Secure Socket Layer (SSL) and Transport Layer Security (TLS) certificates are used to provide secure communication over the internet. There are several types of SSL certificates, which differ in their level of validation, coverage, and the number of domains or subdomains they can secure.
Domain Validated (DV) SSL certificates are the most basic type of SSL certificate, and they only verify the ownership of the domain. They are suitable for small websites and blogs that do not collect sensitive information.
Organization Validated (OV) SSL certificates require a more rigorous validation process, including verifying the domain ownership and the organization that owns it. The certificate authority (CA) will also check the organization’s registration details, physical address, and other information to confirm its identity.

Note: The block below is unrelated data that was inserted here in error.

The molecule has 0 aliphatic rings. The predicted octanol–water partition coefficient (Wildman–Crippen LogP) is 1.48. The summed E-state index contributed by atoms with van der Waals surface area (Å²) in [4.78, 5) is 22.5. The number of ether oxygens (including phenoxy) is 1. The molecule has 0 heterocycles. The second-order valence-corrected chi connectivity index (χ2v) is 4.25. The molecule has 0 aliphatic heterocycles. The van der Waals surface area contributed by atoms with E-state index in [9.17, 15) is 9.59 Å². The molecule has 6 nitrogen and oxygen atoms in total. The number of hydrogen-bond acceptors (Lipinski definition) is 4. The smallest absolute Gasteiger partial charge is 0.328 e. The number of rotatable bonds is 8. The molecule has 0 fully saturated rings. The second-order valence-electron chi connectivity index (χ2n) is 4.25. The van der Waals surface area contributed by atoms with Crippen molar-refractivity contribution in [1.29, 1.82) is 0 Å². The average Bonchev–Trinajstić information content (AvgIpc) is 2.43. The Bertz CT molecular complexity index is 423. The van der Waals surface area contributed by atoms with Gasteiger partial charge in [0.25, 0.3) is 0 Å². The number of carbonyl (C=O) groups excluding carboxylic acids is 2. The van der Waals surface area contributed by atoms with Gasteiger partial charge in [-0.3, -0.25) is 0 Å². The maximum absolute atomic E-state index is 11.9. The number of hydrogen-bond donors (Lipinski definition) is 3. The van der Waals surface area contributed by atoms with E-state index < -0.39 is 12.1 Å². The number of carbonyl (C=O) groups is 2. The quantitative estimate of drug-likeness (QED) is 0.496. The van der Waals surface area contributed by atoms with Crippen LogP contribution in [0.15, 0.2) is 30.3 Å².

Extended Validation (EV) SSL certificates provide the highest level of validation and are used by websites that handle sensitive information such as financial transactions or personal data. EV certificates go through a comprehensive validation process to ensure the legal and physical presence of the organization. They are identifiable by the green address bar in the browser.
Wildcard SSL certificates allow securing multiple subdomains under one domain, while Multi-Domain SSL certificates secure multiple domains with one certificate. Unified Communications Certificates (UCC) are designed for Microsoft Exchange and Office Communications servers to secure multiple domains.
Code Signing Certificates are used to ensure software and code authenticity, while S/MIME Certificates secure email communication. TLS Client Certificates verify the identity of the client or user connecting to a server.